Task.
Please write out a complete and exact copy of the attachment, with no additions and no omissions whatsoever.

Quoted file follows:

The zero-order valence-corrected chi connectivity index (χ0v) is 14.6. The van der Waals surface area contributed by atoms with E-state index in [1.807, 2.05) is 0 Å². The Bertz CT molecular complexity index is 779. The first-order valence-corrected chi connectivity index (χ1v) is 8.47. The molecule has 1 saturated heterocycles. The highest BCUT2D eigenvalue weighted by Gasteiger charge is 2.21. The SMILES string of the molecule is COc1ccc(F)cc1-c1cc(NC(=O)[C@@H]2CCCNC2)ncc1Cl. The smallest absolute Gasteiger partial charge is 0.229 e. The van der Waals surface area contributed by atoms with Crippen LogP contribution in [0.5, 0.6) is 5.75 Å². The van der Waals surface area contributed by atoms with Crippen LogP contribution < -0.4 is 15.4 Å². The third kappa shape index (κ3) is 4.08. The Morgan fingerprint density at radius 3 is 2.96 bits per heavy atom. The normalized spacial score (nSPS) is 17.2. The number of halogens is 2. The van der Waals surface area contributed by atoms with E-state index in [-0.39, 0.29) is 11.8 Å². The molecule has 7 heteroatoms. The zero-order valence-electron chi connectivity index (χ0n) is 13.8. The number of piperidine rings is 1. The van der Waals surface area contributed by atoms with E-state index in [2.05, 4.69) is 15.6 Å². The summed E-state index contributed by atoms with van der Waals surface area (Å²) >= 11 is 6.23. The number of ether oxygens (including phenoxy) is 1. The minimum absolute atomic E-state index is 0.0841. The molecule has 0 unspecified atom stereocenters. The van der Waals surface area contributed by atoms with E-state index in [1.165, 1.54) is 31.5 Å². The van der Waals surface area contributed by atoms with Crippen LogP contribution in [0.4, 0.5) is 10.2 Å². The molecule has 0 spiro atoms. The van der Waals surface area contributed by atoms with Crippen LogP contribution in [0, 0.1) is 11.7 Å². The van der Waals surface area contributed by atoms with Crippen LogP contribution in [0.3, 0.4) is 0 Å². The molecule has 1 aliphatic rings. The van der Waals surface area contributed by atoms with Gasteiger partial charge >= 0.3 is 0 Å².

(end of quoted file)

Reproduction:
The zero-order valence-corrected chi connectivity index (χ0v) is 14.6. The van der Waals surface area contributed by atoms with E-state index in [1.807, 2.05) is 0 Å². The Bertz CT molecular complexity index is 779. The first-order valence-corrected chi connectivity index (χ1v) is 8.47. The molecule has 1 saturated heterocycles. The highest BCUT2D eigenvalue weighted by Gasteiger charge is 2.21. The SMILES string of the molecule is COc1ccc(F)cc1-c1cc(NC(=O)[C@@H]2CCCNC2)ncc1Cl. The smallest absolute Gasteiger partial charge is 0.229 e. The van der Waals surface area contributed by atoms with Crippen LogP contribution in [0.5, 0.6) is 5.75 Å². The van der Waals surface area contributed by atoms with Crippen LogP contribution < -0.4 is 15.4 Å². The third kappa shape index (κ3) is 4.08. The Morgan fingerprint density at radius 3 is 2.96 bits per heavy atom. The normalized spacial score (nSPS) is 17.2. The number of halogens is 2. The van der Waals surface area contributed by atoms with E-state index in [-0.39, 0.29) is 11.8 Å². The molecule has 7 heteroatoms. The zero-order valence-electron chi connectivity index (χ0n) is 13.8. The number of piperidine rings is 1. The van der Waals surface area contributed by atoms with E-state index in [2.05, 4.69) is 15.6 Å². The summed E-state index contributed by atoms with van der Waals surface area (Å²) >= 11 is 6.23. The number of ether oxygens (including phenoxy) is 1. The minimum absolute atomic E-state index is 0.0841. The molecule has 0 unspecified atom stereocenters. The van der Waals surface area contributed by atoms with E-state index in [1.165, 1.54) is 31.5 Å². The van der Waals surface area contributed by atoms with Crippen LogP contribution in [0.4, 0.5) is 10.2 Å². The molecule has 0 spiro atoms. The van der Waals surface area contributed by atoms with Crippen LogP contribution in [0, 0.1) is 11.7 Å². The van der Waals surface area contributed by atoms with Crippen LogP contribution in [0.3, 0.4) is 0 Å². The molecule has 1 aliphatic rings. The van der Waals surface area contributed by atoms with Gasteiger partial charge >= 0.3 is 0 Å².